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Author Topic: Touchy topic, ethical operating procedures, GREAT reference document  (Read 3049 times)
KG6MZS
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Posts: 476




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« Reply #15 on: August 19, 2011, 09:36:02 AM »

As someone new to ham radio, there's one practice that still confuses me a bit - the use of QRZ to end a QSO and initiate another. There seems to be conflicting recommendations on it's use. The document devotes over 2 pages to its use, yet it conflicts itself and still is not clear. The document's usage is generally opposite the ARRL's recommendations.

I find it VERY useful when an operator handling a pileup ends with "QRZ" because it indisputably signals the end of the QSO and that he's ready to listen for new callers. Very often the operator simply ends with his callsign (or on digital with his call and "SK") and it is then ambiguous as to whether he is waiting for the other party of the QSO to respond or if he's waiting for new calls. This leaves the pileup in a state of confusion.

So, is it proper/optimal usage or not to end a QSO with "QRZ?" - what say you?

I say it is the calling operator's prerogative.  Personally I don't call until I hear a CQ, QRZ? or SK.  Sometimes I lay back on a QRZ when I know someone else has already called.  If a station is calling CQ and I hear another station respond and the calling station goes "QRZ?"  I wait for the other guy.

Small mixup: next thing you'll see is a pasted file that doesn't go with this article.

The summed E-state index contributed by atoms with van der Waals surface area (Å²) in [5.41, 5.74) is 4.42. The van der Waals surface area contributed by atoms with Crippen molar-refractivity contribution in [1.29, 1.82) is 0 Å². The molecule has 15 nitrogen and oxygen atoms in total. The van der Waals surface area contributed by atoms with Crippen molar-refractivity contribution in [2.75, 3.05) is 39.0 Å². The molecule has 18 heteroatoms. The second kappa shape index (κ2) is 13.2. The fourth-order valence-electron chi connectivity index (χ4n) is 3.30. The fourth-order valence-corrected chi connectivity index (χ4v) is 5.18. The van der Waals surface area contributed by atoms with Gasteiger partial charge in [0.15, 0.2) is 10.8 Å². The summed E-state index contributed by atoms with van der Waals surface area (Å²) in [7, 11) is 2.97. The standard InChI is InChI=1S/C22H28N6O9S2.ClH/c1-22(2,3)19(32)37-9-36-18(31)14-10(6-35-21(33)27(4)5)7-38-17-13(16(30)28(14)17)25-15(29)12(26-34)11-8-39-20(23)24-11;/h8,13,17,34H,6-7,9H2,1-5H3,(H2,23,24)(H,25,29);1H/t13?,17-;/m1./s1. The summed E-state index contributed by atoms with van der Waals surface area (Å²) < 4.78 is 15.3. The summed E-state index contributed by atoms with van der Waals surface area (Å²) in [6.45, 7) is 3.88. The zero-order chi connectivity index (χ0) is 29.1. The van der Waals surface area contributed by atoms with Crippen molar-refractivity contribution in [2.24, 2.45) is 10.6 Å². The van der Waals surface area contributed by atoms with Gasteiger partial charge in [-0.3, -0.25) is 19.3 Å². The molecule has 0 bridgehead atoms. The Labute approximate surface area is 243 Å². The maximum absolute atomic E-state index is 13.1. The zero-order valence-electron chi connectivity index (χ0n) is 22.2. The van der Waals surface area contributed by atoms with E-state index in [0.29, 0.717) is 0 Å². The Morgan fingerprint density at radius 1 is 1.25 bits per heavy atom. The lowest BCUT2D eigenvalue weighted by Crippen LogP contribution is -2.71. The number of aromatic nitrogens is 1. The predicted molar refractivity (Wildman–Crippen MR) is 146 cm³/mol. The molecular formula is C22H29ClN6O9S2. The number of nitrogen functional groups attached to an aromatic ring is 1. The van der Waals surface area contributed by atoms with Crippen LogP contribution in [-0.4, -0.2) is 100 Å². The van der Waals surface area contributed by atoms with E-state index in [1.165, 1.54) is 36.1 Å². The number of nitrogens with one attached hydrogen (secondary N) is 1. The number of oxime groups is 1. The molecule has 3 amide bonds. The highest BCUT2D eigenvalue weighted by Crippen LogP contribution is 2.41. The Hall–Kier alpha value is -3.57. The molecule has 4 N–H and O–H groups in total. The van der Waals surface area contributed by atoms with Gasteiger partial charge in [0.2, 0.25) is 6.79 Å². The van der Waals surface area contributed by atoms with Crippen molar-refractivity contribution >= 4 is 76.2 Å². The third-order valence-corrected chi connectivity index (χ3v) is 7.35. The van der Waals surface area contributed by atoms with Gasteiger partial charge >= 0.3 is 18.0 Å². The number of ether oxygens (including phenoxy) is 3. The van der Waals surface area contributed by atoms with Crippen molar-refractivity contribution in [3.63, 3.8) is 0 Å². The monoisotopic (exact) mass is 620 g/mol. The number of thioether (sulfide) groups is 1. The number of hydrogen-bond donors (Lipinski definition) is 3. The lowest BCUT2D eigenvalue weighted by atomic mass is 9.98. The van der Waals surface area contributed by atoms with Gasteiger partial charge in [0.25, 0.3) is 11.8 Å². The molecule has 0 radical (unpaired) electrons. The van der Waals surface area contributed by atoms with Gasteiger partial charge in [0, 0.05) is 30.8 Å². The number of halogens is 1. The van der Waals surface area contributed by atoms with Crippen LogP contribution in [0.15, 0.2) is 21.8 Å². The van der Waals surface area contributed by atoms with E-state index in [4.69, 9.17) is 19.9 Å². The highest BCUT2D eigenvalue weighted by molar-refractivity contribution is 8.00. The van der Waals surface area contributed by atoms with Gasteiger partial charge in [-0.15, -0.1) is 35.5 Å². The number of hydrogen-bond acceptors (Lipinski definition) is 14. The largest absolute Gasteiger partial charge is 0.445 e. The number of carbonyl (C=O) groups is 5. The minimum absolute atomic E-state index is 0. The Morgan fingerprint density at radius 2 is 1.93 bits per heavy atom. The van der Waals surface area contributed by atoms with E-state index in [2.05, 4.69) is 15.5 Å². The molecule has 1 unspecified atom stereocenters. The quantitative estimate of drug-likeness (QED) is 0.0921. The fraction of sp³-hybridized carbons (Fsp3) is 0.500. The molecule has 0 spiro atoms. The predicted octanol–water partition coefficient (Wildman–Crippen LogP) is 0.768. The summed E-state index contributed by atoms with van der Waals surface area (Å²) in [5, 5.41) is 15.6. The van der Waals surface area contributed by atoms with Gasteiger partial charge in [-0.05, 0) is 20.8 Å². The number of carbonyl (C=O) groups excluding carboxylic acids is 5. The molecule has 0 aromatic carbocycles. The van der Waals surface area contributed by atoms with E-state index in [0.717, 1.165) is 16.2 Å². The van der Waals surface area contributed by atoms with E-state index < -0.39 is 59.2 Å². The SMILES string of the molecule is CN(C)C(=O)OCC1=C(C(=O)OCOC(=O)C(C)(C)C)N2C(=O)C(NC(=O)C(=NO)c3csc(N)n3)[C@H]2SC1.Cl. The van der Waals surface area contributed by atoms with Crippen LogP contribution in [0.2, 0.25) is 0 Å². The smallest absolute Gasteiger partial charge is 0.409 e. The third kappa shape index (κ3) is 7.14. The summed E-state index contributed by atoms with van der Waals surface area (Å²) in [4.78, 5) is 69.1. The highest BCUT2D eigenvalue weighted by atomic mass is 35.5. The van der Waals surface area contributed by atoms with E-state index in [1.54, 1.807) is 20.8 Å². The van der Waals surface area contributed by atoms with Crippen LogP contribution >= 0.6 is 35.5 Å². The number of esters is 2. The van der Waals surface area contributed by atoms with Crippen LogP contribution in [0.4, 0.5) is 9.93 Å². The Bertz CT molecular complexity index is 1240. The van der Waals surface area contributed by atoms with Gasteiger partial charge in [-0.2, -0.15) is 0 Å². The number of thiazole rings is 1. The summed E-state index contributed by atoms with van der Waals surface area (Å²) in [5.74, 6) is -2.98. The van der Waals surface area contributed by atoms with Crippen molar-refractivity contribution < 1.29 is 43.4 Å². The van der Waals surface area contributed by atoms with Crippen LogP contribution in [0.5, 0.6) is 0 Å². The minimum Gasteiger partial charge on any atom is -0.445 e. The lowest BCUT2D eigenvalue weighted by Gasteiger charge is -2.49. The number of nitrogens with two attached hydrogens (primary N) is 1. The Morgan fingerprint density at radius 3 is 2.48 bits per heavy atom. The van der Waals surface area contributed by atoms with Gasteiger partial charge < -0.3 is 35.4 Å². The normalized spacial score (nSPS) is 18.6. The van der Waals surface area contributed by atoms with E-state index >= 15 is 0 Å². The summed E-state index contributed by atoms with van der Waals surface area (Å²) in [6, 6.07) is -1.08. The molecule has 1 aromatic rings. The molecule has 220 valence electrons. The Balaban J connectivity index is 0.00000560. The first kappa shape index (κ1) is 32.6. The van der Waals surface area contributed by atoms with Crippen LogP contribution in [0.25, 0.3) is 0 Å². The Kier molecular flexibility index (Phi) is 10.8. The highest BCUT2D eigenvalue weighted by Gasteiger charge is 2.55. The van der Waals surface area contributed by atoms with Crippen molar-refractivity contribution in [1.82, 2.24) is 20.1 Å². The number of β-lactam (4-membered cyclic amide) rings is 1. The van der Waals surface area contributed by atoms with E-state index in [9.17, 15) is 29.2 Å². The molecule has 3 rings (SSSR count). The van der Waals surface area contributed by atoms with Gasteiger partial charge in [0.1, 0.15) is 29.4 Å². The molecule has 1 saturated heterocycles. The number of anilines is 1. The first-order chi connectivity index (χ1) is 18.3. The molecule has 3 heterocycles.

Some DX will just say "Thanks" and that is the same as "QRZ?"   I wait to establish that pattern before assuming that his "thanks" actually does mean "QRZ?"
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N7SMI
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Posts: 315




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« Reply #16 on: August 19, 2011, 09:55:04 AM »

Quote from: KG6MZS
Some DX will just say "Thanks" and that is the same as "QRZ?"

Not always so. When someone says "Thanks" or "Bye bye" to me, it is natural for me to respond with a "Thank you", "You're welcome", "73" or whatever back. It's ambiguous as to whether the conversation is over or if the operator is expecting such a reply. This results in an awkward transition to the next QSO where new callers and the person in the previous QSO aren't quite sure whose turn it is. It usually results in callers waiting a few seconds for a response and upon hearing none, then they call - usually over top of the operator's return to someone that didn't wait.

"QRZ?" clearly signals that it's time to call him. I heard one operator use "Go" and "Go ahead" which also did the trick nicely.

Quote from: KG6MZS
I wait to establish that pattern before assuming that his "thanks" actually does mean "QRZ?"

Yes, this is certainly important. But using "QRZ?" removes the need to decipher this pattern.
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KG6MZS
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Posts: 476